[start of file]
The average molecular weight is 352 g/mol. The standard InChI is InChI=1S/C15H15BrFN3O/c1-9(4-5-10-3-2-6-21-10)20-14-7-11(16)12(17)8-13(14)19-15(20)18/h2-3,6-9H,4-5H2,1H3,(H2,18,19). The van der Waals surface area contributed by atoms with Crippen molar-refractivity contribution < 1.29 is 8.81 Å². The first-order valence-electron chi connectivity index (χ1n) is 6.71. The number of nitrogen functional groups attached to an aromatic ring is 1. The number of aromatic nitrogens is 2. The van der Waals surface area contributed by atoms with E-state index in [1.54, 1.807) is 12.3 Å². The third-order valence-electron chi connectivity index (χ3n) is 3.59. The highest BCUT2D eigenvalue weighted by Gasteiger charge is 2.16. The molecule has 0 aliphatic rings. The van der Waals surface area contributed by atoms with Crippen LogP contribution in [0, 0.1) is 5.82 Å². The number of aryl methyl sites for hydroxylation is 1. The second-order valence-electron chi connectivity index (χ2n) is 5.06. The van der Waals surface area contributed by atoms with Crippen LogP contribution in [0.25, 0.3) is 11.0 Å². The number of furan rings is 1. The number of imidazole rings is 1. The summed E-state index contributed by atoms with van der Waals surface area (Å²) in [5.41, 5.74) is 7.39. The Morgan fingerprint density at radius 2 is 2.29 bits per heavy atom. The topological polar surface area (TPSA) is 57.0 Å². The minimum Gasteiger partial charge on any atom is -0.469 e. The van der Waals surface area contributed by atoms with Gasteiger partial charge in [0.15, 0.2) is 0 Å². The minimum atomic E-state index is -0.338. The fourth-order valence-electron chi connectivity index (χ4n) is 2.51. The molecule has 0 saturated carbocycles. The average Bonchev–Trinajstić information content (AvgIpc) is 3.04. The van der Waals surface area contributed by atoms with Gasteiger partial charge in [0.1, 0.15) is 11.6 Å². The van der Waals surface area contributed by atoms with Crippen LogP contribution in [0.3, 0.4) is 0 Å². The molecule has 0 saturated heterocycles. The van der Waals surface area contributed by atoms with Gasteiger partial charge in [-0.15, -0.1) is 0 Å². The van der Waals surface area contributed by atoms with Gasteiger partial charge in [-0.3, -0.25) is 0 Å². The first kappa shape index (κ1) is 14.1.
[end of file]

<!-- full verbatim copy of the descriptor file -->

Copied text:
The average molecular weight is 352 g/mol. The standard InChI is InChI=1S/C15H15BrFN3O/c1-9(4-5-10-3-2-6-21-10)20-14-7-11(16)12(17)8-13(14)19-15(20)18/h2-3,6-9H,4-5H2,1H3,(H2,18,19). The van der Waals surface area contributed by atoms with Crippen molar-refractivity contribution < 1.29 is 8.81 Å². The first-order valence-electron chi connectivity index (χ1n) is 6.71. The number of nitrogen functional groups attached to an aromatic ring is 1. The number of aromatic nitrogens is 2. The van der Waals surface area contributed by atoms with E-state index in [1.54, 1.807) is 12.3 Å². The third-order valence-electron chi connectivity index (χ3n) is 3.59. The highest BCUT2D eigenvalue weighted by Gasteiger charge is 2.16. The molecule has 0 aliphatic rings. The van der Waals surface area contributed by atoms with Crippen LogP contribution in [0, 0.1) is 5.82 Å². The number of aryl methyl sites for hydroxylation is 1. The second-order valence-electron chi connectivity index (χ2n) is 5.06. The van der Waals surface area contributed by atoms with Crippen LogP contribution in [0.25, 0.3) is 11.0 Å². The number of furan rings is 1. The number of imidazole rings is 1. The summed E-state index contributed by atoms with van der Waals surface area (Å²) in [5.41, 5.74) is 7.39. The Morgan fingerprint density at radius 2 is 2.29 bits per heavy atom. The topological polar surface area (TPSA) is 57.0 Å². The minimum Gasteiger partial charge on any atom is -0.469 e. The van der Waals surface area contributed by atoms with Gasteiger partial charge in [0.15, 0.2) is 0 Å². The minimum atomic E-state index is -0.338. The fourth-order valence-electron chi connectivity index (χ4n) is 2.51. The molecule has 0 saturated carbocycles. The average Bonchev–Trinajstić information content (AvgIpc) is 3.04. The van der Waals surface area contributed by atoms with Gasteiger partial charge in [0.1, 0.15) is 11.6 Å². The van der Waals surface area contributed by atoms with Crippen LogP contribution in [0.3, 0.4) is 0 Å². The molecule has 0 saturated heterocycles. The van der Waals surface area contributed by atoms with Gasteiger partial charge in [-0.15, -0.1) is 0 Å². The van der Waals surface area contributed by atoms with Gasteiger partial charge in [-0.3, -0.25) is 0 Å². The first kappa shape index (κ1) is 14.1.